When you choose to publish a SharePoint Workflow from SharePoint Designer you have the option to generate a visualization of the workflow.  This setting is found on the Workflow Settings page in SharePoint Designer when editing a workflow.


If you check this option, SharePoint Designer creates a Visio diagram that is used to display the status of an individual executing workflow in a visual manner.  More details on this feature can be found here in this two part article from the Visio product team:



The problem I found with this feature is that the diagrams that are generated are not very flashy.  They have no background graphics and no themes are applied to the shapes.  Sometime the layout is also not optimal for what I would like to see or expect to see.

My concerns can all be addressed by editing the diagram that SharePoint Designer generates in Visio.

To do this:

  1. Open SharePoint Designer
  2. Navigate to the site that contains your workflow and open that site
  3. On the main page choose the All Files category from the left navigation pane
  4. In the All Files view, open the Workflows folder
    In the workflows folder you should see a folder for each of the workflows that you have published
  5. Open the appropriate workflow folder and you should see the [workflow name].vdw file
  6. Right-click on this VDW and choose the Edit File in Advanced Mode option
  7. This will open the diagram in your Visio client ( Professional or Premium )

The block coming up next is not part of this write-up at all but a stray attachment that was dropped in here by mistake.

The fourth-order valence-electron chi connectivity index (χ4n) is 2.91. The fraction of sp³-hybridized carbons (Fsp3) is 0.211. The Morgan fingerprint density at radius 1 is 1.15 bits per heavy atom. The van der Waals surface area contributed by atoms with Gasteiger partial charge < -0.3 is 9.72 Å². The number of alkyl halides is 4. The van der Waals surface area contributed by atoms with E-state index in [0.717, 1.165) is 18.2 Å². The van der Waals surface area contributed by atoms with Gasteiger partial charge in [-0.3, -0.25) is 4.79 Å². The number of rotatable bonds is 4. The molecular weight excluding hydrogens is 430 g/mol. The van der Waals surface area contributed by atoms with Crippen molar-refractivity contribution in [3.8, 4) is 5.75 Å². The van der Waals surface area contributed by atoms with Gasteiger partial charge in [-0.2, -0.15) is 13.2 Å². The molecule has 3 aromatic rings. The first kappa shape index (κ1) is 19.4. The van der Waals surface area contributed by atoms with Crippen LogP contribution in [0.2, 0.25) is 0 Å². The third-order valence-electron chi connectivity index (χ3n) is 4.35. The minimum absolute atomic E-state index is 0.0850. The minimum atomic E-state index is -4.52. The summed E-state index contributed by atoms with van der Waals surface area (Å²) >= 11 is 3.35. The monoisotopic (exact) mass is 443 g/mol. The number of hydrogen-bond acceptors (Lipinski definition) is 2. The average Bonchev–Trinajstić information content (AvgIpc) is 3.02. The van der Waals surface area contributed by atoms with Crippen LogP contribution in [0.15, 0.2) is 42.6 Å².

8. Make appropriate changes and when finished click the Save button

So now you can go from this


To this



In the last step I mentioned “appropriate changes”.  This is important as you should restrict yourself to formatting changes, layout changes, adding backgrounds, additional shapes that are nothing more than eye candy.

I will tell you that I have had success removing shapes from the diagram that I did not want to include in the visualization.  This typically includes shapes like Log to History or Calculation.  Low level action shapes that the user most likely does not care about.  Removing these shapes turns the visualization you see above into something much simpler.


This is actually a question that I get from a lot of workflow developers, but be aware that any of these changes will affect the round trip so I recommend holding off on any changes like this until the workflow is in its final state and you have tested it’s operation.

If you make a change to the workflow and republish, a new version of the diagram will get generated and will be used for any new workflow instances.  You will have to redo your formatting for this new diagram.

I also recommend making a copy of the diagram in the workflow folder before you make any changes so that you can simply rename it to revert back to the VDW that SharePoint Designer generated.